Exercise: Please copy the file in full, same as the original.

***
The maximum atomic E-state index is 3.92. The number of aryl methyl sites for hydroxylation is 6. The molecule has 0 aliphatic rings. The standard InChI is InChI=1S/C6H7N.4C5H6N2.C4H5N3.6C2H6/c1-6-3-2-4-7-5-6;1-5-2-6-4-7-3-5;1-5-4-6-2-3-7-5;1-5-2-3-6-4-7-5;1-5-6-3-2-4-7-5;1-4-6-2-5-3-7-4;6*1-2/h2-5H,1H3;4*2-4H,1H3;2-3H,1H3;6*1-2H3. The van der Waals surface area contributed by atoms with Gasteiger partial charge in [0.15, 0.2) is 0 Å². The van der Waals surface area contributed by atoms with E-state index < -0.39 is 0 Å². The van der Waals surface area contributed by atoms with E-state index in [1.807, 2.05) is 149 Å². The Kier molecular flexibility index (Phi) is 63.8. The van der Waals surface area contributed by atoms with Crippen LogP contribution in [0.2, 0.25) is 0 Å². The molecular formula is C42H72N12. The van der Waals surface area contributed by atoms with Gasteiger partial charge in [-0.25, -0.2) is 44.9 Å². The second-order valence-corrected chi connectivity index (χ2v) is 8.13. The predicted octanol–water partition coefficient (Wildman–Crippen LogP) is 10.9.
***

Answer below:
The maximum atomic E-state index is 3.92. The number of aryl methyl sites for hydroxylation is 6. The molecule has 0 aliphatic rings. The standard InChI is InChI=1S/C6H7N.4C5H6N2.C4H5N3.6C2H6/c1-6-3-2-4-7-5-6;1-5-2-6-4-7-3-5;1-5-4-6-2-3-7-5;1-5-2-3-6-4-7-5;1-5-6-3-2-4-7-5;1-4-6-2-5-3-7-4;6*1-2/h2-5H,1H3;4*2-4H,1H3;2-3H,1H3;6*1-2H3. The van der Waals surface area contributed by atoms with Gasteiger partial charge in [0.15, 0.2) is 0 Å². The van der Waals surface area contributed by atoms with E-state index < -0.39 is 0 Å². The van der Waals surface area contributed by atoms with E-state index in [1.807, 2.05) is 149 Å². The Kier molecular flexibility index (Phi) is 63.8. The van der Waals surface area contributed by atoms with Crippen LogP contribution in [0.2, 0.25) is 0 Å². The molecular formula is C42H72N12. The van der Waals surface area contributed by atoms with Gasteiger partial charge in [-0.25, -0.2) is 44.9 Å². The second-order valence-corrected chi connectivity index (χ2v) is 8.13. The predicted octanol–water partition coefficient (Wildman–Crippen LogP) is 10.9.